German researchers « lit » this Thursday the largest « artificial sun » in the world. It is a collection of 149 projectors capable of generating light 10,000 times more intense than the Earth’s natural light.
Welcome to the German Center for Aeronautics and Astronautics located in Jülich, a town about thirty kilometers from Cologne. You will find there the largest « artificial sun » in the world: a device comprising 149 projectors which each have about 4,000 times the power of the average light bulb, all capable of generating light whose intensity is 10 000 times greater than that of natural light. Here all the lamps are directed at one and the same point, the temperature of which can reach 3,500 degrees Celsius.
This gigantic honeycomb structure bears the official name of “Synlight” and uses short-arc xenon lamps normally used in cinema to reproduce natural light. In particular, it enables the testing of new methods for producing hydrogen, which is considered by some to be the fuel of the future since it does not produce polluting emissions, which means that it does not contribute to global warming. But while it is abundant in the universe, on Earth hydrogen must be made by splitting water into its two components (the other being oxygen).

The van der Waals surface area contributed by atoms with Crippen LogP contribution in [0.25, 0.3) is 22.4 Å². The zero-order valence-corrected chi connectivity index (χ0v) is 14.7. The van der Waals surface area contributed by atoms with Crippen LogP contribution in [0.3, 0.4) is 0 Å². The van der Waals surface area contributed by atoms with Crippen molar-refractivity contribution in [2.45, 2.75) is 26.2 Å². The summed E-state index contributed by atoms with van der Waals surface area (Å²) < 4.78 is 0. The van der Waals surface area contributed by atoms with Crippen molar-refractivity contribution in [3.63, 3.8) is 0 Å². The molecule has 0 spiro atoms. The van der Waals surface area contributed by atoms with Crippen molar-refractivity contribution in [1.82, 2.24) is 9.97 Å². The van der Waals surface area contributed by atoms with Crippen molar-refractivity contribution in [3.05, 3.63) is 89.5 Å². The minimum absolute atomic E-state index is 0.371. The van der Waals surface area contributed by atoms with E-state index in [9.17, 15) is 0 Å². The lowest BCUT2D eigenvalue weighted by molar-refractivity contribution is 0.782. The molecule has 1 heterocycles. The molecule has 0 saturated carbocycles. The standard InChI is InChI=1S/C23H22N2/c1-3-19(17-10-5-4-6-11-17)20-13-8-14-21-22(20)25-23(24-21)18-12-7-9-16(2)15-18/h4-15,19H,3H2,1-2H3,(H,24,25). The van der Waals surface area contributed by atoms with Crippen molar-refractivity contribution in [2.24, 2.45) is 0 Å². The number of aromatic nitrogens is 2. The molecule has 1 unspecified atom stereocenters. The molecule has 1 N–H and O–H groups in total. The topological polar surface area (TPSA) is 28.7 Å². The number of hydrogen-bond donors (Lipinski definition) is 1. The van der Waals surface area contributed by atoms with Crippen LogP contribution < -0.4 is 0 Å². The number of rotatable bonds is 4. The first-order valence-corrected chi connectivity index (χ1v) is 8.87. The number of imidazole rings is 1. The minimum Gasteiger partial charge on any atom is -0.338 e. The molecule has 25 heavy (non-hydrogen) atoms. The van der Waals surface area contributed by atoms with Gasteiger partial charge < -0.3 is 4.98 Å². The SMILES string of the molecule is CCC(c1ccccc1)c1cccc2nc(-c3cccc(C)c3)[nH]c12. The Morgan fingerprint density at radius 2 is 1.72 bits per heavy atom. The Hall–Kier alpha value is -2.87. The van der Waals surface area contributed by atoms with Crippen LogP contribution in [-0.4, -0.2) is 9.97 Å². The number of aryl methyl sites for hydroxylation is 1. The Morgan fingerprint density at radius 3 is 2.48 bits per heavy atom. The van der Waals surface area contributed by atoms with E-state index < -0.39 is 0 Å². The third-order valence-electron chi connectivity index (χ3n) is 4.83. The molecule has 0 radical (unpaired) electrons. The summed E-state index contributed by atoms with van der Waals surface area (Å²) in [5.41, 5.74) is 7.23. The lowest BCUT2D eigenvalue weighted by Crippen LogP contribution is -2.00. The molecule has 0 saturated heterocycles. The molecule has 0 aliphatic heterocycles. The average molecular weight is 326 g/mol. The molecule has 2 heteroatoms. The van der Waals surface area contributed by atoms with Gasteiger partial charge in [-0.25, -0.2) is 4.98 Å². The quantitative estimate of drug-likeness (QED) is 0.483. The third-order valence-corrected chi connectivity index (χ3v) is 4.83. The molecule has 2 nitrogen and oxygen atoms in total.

Only to produce hydrogen in large quantities, it is necessary to recycle billions of tons of water, which requires considerable energy expenditure that « the artificial sun » could easily provide in the long term according to German scientists. In four hours, these devices spend as much electricity as four people in a year, but in the future they could use solar energy. Every day, astronomical amounts of solar radiation indeed flood the Earth, but although we already have ways to harness the sun’s energy such as through solar panels, much of this energy still remains untapped.
Thanks to this device, the researchers therefore hope to be able to tap into this wasted energy. The researchers believe that once mastered, this hydrogen production process could be increased tenfold to give it an industrial scale in about ten years.